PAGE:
The devil, evil, says Luke, has control and authority over all the kingdoms and governments of the world.  How could we not have known this one with all of the wars and economic strangleholds that we heap upon each other—A world where two thirds of the population goes hungry every day.  Jesus was offered authority over the nations if he would just worship the devil, if he would just worship evil and greed and warfare and hate, he could really succeed in this world, maybe even make something of himself.  Nice guys finish last, you know…But Jesus said, “It is written, ‘worship the Lord your God and serve only God.’”

Think about this, Psalm 94:20  "Can wicked rulers be allied with you, those who contrive mischief by statute?" The mischief of Wall Street was legal. Worthless mortgages were legal. Credit card usury is legal. War is legal.  When evil is organized, the prophets suffer.

I think the key to this scripture and this day is the concept of power.  Power is what it’s all about.  And political leaders have deluded themselves in to thinking that they have ultimate power.  And let’s face it, they do have some influence and some ability to make life good for some and miserable for others.

But do they have power?

I don’t think they do.  They might be in positions of dominance, but they don’t have real power.  They might have the best seats at the best tables and even be able to order the killing of a prophet.  But they don’t have power.  They might have privilege, but not power.  The devil tempts Jesus with glory and authority, but not power.
Power comes from God.  God is the one who grants power.  And you know it is power because it is used for the good of not just the rich, but the poor, too.  Power is the force that makes all things new, that renews the earth, that sets people free.  It’s what we really need.

For decades, good peacemakers have sought to have the “School of the Americas” shut down, for it goes against our best beliefs about what our country ought to stand for.  They are exercising power.

The JRLC lobbies to legislature from a faith-based perspective saying that all of us ought to not only have a place at the table, but rights must be extended to all people because justice is at the heart of the Gospel.  They have power.

Martin Luther King said, “Freedom is never voluntarily given by the oppressor, it must be demanded by the oppressed.”   When we demand freedom, we are exercising power.

Our job as Christians is to not settle for corruption and political power.  Our job is to expose the corruption and resist organized evil.  And while we do that we are claiming the power given to us by God.  It is the power for good, not evil.  It is the power for liberation not oppression.  It is the power for hope, not despair.  It is the power that Jesus had to resist the temptation in the wilderness because he saw an even better way to live.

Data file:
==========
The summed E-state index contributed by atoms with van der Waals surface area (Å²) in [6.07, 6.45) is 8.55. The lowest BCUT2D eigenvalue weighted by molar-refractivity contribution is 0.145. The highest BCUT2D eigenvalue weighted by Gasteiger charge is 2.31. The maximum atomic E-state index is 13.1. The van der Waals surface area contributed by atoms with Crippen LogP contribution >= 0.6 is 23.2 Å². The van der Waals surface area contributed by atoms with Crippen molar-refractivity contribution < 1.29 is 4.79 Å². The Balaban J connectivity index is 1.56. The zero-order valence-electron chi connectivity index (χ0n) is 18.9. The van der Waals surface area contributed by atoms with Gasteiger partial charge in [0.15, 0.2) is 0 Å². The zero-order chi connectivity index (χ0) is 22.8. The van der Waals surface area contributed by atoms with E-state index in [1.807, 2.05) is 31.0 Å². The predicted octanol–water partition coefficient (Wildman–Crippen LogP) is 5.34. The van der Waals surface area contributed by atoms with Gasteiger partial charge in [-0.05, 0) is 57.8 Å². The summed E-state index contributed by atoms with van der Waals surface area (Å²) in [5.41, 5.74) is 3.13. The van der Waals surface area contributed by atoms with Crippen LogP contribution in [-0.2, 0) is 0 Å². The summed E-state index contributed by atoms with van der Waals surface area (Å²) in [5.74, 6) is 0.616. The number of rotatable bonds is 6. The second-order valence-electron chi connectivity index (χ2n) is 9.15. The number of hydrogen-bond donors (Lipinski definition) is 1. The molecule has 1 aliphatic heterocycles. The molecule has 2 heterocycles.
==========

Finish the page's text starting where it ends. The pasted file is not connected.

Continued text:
The problem is that such a way led to his crucifixion.  Corrupt political power brokers don’t like being called to task.  And they will smear and defeat and destroy anyone who opposes them with all the force of military might at their disposal.

But we know a secret.  It will not win.  Ultimately, there is a greater power.  The long arc of history bends toward justice.  And as the old saying goes, the people united can never be divided.  Mahatma Gandhi spoke about what happens when you tap into the soul-force, the power that comes from God.  He said, first they ignore you.  Then they laugh at you.  Then they fight against you.  Then you win.

They underestimate the power that is in the church.  They underestimate the power that is in the people who have been transformed by the Word.  They underestimate the power of the people who are so aligned with God that they believe nothing is impossible.

Sisters and brothers, for this first Sunday in Lent, give up our blindness to corruption and unjust political authority, especially if that authority excludes or persecutes someone.  But don’t just give up something.  Take on something as well.  Take on transparency and honesty.  As the apostle Paul said, let your yes be yes and your no be no.  Be as open and honest as you can and then call on those in positions of authority to be equally honest and transparent.  Eschew corruption.  It may cause some chaos, but creativity comes out of chaos.  And that is good news.

Each of us can account for our own temptations.  It is so easy for us to ignore the evils around us.  As Henry Emerson Fosdick wrote,

Lo the hosts of evil round us scorn thy Christ assail his ways
From the ills that long have bound us free our hearts to faith and praise.  
Grant us wisdom, grant us courage for the living of these days.

Sisters and brothers, through it all remember the power that is in you—the power that is in the church gathered.  It is the hope that God has left for the world.  The people of the word are the hope.  Don’t abandon hope.  Claim your power.  It’s God’s power to set us free.
When evil is organized, the prophets suffer.  But when Godly power is organized like a team, like a church, like a movement, then justice rolls down like waters and righteousness like an ever-flowing stream.  And we start to see the truth breaking free.  And it is very good news indeed.